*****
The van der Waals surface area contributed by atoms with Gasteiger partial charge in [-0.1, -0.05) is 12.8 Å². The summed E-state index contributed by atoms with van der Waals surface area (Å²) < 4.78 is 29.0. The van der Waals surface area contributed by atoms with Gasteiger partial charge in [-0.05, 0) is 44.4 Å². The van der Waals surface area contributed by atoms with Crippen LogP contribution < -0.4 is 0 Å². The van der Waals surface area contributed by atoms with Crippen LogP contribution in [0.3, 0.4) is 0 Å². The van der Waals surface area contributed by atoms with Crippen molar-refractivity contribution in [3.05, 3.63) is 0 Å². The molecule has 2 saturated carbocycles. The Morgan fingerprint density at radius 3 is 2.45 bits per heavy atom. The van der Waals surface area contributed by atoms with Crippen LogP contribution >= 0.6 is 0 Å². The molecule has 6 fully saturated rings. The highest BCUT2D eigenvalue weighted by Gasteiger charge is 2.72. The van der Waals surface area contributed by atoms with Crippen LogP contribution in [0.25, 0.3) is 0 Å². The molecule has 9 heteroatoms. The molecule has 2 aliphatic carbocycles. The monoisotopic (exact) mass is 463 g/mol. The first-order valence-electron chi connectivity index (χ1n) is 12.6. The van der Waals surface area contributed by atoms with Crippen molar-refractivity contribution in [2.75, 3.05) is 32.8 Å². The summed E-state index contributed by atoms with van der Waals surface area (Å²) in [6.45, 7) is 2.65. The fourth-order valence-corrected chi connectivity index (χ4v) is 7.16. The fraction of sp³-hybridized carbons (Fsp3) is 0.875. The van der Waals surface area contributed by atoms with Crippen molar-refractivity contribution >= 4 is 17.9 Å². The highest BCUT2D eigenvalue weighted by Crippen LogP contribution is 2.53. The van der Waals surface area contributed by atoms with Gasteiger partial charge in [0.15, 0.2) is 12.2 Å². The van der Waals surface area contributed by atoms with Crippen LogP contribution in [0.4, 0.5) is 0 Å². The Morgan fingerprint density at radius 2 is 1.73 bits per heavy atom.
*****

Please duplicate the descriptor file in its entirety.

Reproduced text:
The van der Waals surface area contributed by atoms with Gasteiger partial charge in [-0.1, -0.05) is 12.8 Å². The summed E-state index contributed by atoms with van der Waals surface area (Å²) < 4.78 is 29.0. The van der Waals surface area contributed by atoms with Gasteiger partial charge in [-0.05, 0) is 44.4 Å². The van der Waals surface area contributed by atoms with Crippen LogP contribution < -0.4 is 0 Å². The van der Waals surface area contributed by atoms with Crippen LogP contribution in [0.3, 0.4) is 0 Å². The van der Waals surface area contributed by atoms with Crippen molar-refractivity contribution in [3.05, 3.63) is 0 Å². The molecule has 2 saturated carbocycles. The Morgan fingerprint density at radius 3 is 2.45 bits per heavy atom. The van der Waals surface area contributed by atoms with Crippen LogP contribution >= 0.6 is 0 Å². The molecule has 6 fully saturated rings. The highest BCUT2D eigenvalue weighted by Gasteiger charge is 2.72. The van der Waals surface area contributed by atoms with Crippen LogP contribution in [0.25, 0.3) is 0 Å². The molecule has 9 heteroatoms. The molecule has 2 aliphatic carbocycles. The monoisotopic (exact) mass is 463 g/mol. The first-order valence-electron chi connectivity index (χ1n) is 12.6. The van der Waals surface area contributed by atoms with Crippen molar-refractivity contribution in [2.75, 3.05) is 32.8 Å². The summed E-state index contributed by atoms with van der Waals surface area (Å²) in [6.45, 7) is 2.65. The fourth-order valence-corrected chi connectivity index (χ4v) is 7.16. The fraction of sp³-hybridized carbons (Fsp3) is 0.875. The van der Waals surface area contributed by atoms with Crippen molar-refractivity contribution >= 4 is 17.9 Å². The highest BCUT2D eigenvalue weighted by Crippen LogP contribution is 2.53. The van der Waals surface area contributed by atoms with Gasteiger partial charge in [0.15, 0.2) is 12.2 Å². The van der Waals surface area contributed by atoms with Crippen LogP contribution in [0.4, 0.5) is 0 Å². The Morgan fingerprint density at radius 2 is 1.73 bits per heavy atom.